Cons: As the black cloaks originally used to make them disappear on stage have become standard vampire wear, other – more expensive – special effects are now required to allow vampires to seemingly vanish on stage. Actors with fake fangs – especially those large enough to be seen from the audience – will have a bloody difficult time enunciating clearly enough that the audience will be able to understand them. Fake blood is an absolute bugger in live performances, no matter how large your crew of stagehands are and often must be replaced (expensive) every show because you’ll always loose a significant amount to the floor.

Pros and Cons in Books:

Pros: Modern Vampires are exceedingly popular in fiction at the moment, which means you have a pre-made audience. Modern Vampires can work in just about any genre – from storybooks to horror to romance to detective fiction, et cetera – and the benefit of the written word is that you can get more rule and lore building done for your specific vampires than you could get away with in the long speeches which other formats would require. Vampires are also cheap in fiction, as you can get lavish with things that – to produce in a visual medium – would require massively expensive special effects.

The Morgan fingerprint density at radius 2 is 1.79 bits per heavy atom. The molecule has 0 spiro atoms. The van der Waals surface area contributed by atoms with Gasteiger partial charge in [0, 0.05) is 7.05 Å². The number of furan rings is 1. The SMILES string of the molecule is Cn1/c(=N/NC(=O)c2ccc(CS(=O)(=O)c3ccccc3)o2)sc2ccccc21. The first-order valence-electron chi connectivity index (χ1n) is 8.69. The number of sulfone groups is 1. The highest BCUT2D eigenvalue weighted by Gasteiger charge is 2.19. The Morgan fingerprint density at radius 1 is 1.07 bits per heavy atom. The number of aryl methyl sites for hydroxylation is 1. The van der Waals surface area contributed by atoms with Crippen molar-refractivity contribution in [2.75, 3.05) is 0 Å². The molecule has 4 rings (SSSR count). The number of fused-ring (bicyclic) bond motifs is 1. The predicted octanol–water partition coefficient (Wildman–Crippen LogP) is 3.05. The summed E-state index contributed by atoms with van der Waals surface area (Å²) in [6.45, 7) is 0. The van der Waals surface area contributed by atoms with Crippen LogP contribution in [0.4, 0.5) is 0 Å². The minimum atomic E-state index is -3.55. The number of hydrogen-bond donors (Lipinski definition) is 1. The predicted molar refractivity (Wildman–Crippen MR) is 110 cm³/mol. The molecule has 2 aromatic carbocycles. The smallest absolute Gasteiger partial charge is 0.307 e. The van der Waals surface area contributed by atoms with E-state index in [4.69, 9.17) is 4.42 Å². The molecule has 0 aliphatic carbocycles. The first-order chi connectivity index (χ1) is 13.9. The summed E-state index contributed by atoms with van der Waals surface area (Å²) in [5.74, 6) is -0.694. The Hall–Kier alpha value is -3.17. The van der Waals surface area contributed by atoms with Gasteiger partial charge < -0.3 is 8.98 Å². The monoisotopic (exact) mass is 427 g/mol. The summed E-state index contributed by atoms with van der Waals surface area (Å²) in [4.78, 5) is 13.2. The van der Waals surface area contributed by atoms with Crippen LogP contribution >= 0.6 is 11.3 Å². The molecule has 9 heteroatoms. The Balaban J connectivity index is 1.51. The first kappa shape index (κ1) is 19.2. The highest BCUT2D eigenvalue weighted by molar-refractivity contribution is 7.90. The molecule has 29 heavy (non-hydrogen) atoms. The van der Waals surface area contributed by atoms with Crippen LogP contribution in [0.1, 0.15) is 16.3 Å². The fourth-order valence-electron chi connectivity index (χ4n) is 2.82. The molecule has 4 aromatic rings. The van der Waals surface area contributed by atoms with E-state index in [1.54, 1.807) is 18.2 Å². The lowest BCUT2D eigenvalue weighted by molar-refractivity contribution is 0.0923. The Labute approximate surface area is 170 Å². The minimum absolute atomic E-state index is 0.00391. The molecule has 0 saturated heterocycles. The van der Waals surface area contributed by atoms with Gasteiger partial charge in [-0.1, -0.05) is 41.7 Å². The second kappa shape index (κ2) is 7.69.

Cons: No matter what idea you had, no matter how original, it’s already been done. The Modern Vampire is not yet one hundred years old and yet everything has been done. That doesn’t mean you can’t do it again, and possibly do it better, but it’s been done. Many people are sick of vampires and wave all of it off as “teen porn”. That being said: as of the last two decades; if you are writing any genre that is not Paranormal Romance and it isn’t obviously a storybook for toddlers, you will find your work being misplaced and mislabelled as Paranormal Romance. If by some miracle it is put in the right genre (or you are writing in the common genre) the chances that anyone will actually read your work are slim because they will have to wade through ten billion other books with the exact same premise to get to it.

 

URGH. That was an exhaustingly long post. Sorry.

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Posted by on January 3, 2016 in On Folklore